Ford Focus Sport hatch 2014 new car review

Yet another five-door hatch you say to yourself as you saunter towards the test car that’s fully fuelled with petroleum.

Richard Edwards
Richard Edwards
Expert Reviewer | Auto Media Group

Yet another five-door hatch you say to yourself as you saunter towards the test car that’s fully fuelled with petroleum.

The good
  • It’s a good package and value for money
  • Convenience of five-doors and ample interior space
  • It’s a Ford and with that practical and everyday
The not-so-good
  • The dashboard operation may be a challenge

Inside and out

The bronze metallic effect of the paintwork enhances the shape and form of the Focus Sport. The colour is officially called Lunar Sky which is available along with Lunar Black, Midnight Sky, Winning Blue, Frozen White and Candy Red covering most bases and tastes.

Short of the excessive rear roof spoiler and a rather out of place letter “S” on the tailgate, you could be looking at one of an endless stream of anonymous tin boxes with colour added. There are hundreds of these to be found in the supermarket car park, and you really do need that remote key to work out which one is yours.

That’s until you take this car seriously because the letter S is the start of many words that can describe this more-than-just-another five-door jam jar.

Slide into the sporty, firm yet comfortable seats, and you will find endless gadgets galore, although in 2014 you really should have the bells and whistles that make a car worthy of ownership. The aircraft-inspired cockpit could compete for the next Eurofighter design, however as the drive time increased the operation of the controls became closer to second nature.

Interestingly the feel of control is solid with the chunkiness of the leather-wrapped steering wheel leaning towards Lamborghini if it weren’t for the masses of buttons and controls festooned around its spokes. Deep set instruments and long dashboards easily con you into thinking you are in something much more serious, but then you turn the ignition key to start the engine and find it’s not a raucous beast but something far more familiar.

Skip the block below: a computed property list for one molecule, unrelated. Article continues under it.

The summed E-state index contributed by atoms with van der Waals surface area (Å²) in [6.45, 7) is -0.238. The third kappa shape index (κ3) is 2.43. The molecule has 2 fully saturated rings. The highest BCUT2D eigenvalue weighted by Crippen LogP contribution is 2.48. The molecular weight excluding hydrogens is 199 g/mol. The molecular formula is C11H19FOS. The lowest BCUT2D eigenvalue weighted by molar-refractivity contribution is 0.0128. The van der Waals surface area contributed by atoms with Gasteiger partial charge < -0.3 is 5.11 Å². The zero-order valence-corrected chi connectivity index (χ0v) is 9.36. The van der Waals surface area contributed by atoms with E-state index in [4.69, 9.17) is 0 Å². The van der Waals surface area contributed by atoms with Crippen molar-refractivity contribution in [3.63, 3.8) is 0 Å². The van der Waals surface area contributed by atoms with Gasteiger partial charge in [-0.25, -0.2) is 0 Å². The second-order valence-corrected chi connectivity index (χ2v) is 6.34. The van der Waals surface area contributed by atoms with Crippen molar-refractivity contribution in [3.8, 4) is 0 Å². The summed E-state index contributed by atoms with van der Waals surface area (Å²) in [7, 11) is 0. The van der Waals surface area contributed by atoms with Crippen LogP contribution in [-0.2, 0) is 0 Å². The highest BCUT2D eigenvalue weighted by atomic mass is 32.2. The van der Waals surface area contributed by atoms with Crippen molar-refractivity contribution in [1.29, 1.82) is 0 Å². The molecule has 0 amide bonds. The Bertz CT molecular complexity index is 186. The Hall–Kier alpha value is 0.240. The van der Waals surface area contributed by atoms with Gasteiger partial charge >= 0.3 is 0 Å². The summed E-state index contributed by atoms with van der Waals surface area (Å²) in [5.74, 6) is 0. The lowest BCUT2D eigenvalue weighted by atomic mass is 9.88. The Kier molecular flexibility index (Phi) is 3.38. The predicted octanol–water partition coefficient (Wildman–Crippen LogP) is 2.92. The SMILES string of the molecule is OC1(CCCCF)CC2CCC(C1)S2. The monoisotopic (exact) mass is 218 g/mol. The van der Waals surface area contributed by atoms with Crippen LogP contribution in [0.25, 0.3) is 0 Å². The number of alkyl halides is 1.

On the road

The power pack is the sturdy direction-injection 125kW 2-litre Duratec four-cylinder engine bolted to a smooth six-speed dual-clutch automatic transmission with more operating options than any driver needs. With D for drive selected and accelerator pedal pressed, the Focus Sport gives a lively reaction and one that many others in the category could only dream of producing.

As with most modern front-wheel-drive cars the handling feels stable and secure although the dead electric power-assisted steering has become par for the course. The high specification Michelin tyres help the package and show that Ford doesn’t fit just by price.

This is an easy car to live with and, after a mix of open road and in traffic, the friendly manner of this Focus is getting applause and returning a reasonable 7.5L/100lm overall.

I also liked the capless fuelling, which means there is no more possibility of losing the fuel cap or fumbling like a fool next time you fill up with petrol at the service station.

Overall

At the mid-range price point, this Focus is a great package if you like to blend into the background, but have fun with it.

Focus really has a competitive range with two models now priced under $30k and the Sport variant as reviewed here is a tad under $35,000. This will have some buyers scratching their heads to whether they save some pennies or reward themselves with cool ride.

The attention to design detail in the Focus is evident when you operate the wipers and they sweep the whole screen giving maximum vision in any condition from mist to a full on winter storm.

This is a good car and very versatile but without the spanking of depreciation that many others experience. Resale should be good as a good Ford readily finds a new owner.

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Richard Edwards
Richard Edwards
Expert Reviewer | Auto Media Group

I've been writing about the automotive industry for 16 years, and lead a range of publications through Auto Media Group. I play with my 1984 Toyota MR2 and travel in my downtime.

Opinions are my own and not those of Trade Me.